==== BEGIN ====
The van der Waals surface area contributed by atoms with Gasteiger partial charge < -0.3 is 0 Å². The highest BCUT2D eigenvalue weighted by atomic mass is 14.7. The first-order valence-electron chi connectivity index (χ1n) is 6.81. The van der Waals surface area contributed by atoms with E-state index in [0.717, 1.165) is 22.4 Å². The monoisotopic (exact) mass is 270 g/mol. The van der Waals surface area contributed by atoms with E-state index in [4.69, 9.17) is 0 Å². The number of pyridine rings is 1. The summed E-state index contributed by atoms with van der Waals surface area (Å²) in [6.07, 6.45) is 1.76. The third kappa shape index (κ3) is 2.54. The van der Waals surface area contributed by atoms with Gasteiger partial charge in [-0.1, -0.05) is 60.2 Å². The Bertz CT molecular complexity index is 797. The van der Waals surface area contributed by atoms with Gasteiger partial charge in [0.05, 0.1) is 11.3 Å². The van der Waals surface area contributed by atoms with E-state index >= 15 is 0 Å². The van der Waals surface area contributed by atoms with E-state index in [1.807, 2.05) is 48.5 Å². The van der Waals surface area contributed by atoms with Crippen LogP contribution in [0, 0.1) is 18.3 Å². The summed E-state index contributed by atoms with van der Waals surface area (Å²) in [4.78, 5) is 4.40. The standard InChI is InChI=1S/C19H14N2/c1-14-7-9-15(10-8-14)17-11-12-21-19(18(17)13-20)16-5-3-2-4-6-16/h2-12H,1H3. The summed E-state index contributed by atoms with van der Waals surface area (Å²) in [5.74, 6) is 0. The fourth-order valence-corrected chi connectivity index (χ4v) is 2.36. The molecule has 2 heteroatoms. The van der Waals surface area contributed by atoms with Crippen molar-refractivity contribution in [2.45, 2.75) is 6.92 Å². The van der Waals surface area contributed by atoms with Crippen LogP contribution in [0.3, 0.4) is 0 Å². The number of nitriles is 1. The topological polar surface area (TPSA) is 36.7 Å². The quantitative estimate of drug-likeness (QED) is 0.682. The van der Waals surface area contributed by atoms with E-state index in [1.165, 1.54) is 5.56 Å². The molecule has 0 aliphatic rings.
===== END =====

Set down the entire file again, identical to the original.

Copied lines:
The van der Waals surface area contributed by atoms with Gasteiger partial charge < -0.3 is 0 Å². The highest BCUT2D eigenvalue weighted by atomic mass is 14.7. The first-order valence-electron chi connectivity index (χ1n) is 6.81. The van der Waals surface area contributed by atoms with E-state index in [0.717, 1.165) is 22.4 Å². The monoisotopic (exact) mass is 270 g/mol. The van der Waals surface area contributed by atoms with E-state index in [4.69, 9.17) is 0 Å². The number of pyridine rings is 1. The summed E-state index contributed by atoms with van der Waals surface area (Å²) in [6.07, 6.45) is 1.76. The third kappa shape index (κ3) is 2.54. The van der Waals surface area contributed by atoms with Gasteiger partial charge in [-0.1, -0.05) is 60.2 Å². The Bertz CT molecular complexity index is 797. The van der Waals surface area contributed by atoms with Gasteiger partial charge in [0.05, 0.1) is 11.3 Å². The van der Waals surface area contributed by atoms with E-state index >= 15 is 0 Å². The van der Waals surface area contributed by atoms with E-state index in [1.807, 2.05) is 48.5 Å². The van der Waals surface area contributed by atoms with Crippen LogP contribution in [0, 0.1) is 18.3 Å². The summed E-state index contributed by atoms with van der Waals surface area (Å²) in [4.78, 5) is 4.40. The standard InChI is InChI=1S/C19H14N2/c1-14-7-9-15(10-8-14)17-11-12-21-19(18(17)13-20)16-5-3-2-4-6-16/h2-12H,1H3. The summed E-state index contributed by atoms with van der Waals surface area (Å²) in [5.74, 6) is 0. The fourth-order valence-corrected chi connectivity index (χ4v) is 2.36. The molecule has 2 heteroatoms. The van der Waals surface area contributed by atoms with Crippen molar-refractivity contribution in [2.45, 2.75) is 6.92 Å². The van der Waals surface area contributed by atoms with Crippen LogP contribution in [0.3, 0.4) is 0 Å². The number of nitriles is 1. The topological polar surface area (TPSA) is 36.7 Å². The quantitative estimate of drug-likeness (QED) is 0.682. The van der Waals surface area contributed by atoms with E-state index in [1.165, 1.54) is 5.56 Å². The molecule has 0 aliphatic rings.